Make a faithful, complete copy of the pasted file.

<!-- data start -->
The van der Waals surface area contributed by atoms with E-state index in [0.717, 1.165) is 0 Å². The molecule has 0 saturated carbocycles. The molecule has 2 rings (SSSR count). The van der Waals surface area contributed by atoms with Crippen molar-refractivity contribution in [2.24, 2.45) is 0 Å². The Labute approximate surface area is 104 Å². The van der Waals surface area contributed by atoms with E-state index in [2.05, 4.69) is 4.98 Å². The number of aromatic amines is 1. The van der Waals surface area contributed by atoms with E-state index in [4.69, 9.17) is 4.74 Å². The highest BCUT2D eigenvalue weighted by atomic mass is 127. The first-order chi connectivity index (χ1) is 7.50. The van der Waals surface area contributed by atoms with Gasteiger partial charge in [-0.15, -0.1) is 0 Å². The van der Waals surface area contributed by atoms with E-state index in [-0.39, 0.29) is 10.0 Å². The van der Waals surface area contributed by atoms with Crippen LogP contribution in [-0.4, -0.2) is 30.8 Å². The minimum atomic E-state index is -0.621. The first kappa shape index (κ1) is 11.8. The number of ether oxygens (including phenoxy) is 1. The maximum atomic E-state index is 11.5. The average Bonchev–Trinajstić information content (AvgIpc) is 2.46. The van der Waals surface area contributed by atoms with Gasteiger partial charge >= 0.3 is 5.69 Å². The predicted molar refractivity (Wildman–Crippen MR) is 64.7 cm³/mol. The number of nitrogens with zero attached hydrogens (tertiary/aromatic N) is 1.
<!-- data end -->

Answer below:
The van der Waals surface area contributed by atoms with E-state index in [0.717, 1.165) is 0 Å². The molecule has 0 saturated carbocycles. The molecule has 2 rings (SSSR count). The van der Waals surface area contributed by atoms with Crippen molar-refractivity contribution in [2.24, 2.45) is 0 Å². The Labute approximate surface area is 104 Å². The van der Waals surface area contributed by atoms with E-state index in [2.05, 4.69) is 4.98 Å². The number of aromatic amines is 1. The van der Waals surface area contributed by atoms with E-state index in [4.69, 9.17) is 4.74 Å². The highest BCUT2D eigenvalue weighted by atomic mass is 127. The first-order chi connectivity index (χ1) is 7.50. The van der Waals surface area contributed by atoms with Gasteiger partial charge in [-0.15, -0.1) is 0 Å². The van der Waals surface area contributed by atoms with E-state index in [-0.39, 0.29) is 10.0 Å². The van der Waals surface area contributed by atoms with Crippen LogP contribution in [-0.4, -0.2) is 30.8 Å². The minimum atomic E-state index is -0.621. The first kappa shape index (κ1) is 11.8. The number of ether oxygens (including phenoxy) is 1. The maximum atomic E-state index is 11.5. The average Bonchev–Trinajstić information content (AvgIpc) is 2.46. The van der Waals surface area contributed by atoms with Gasteiger partial charge >= 0.3 is 5.69 Å². The predicted molar refractivity (Wildman–Crippen MR) is 64.7 cm³/mol. The number of nitrogens with zero attached hydrogens (tertiary/aromatic N) is 1.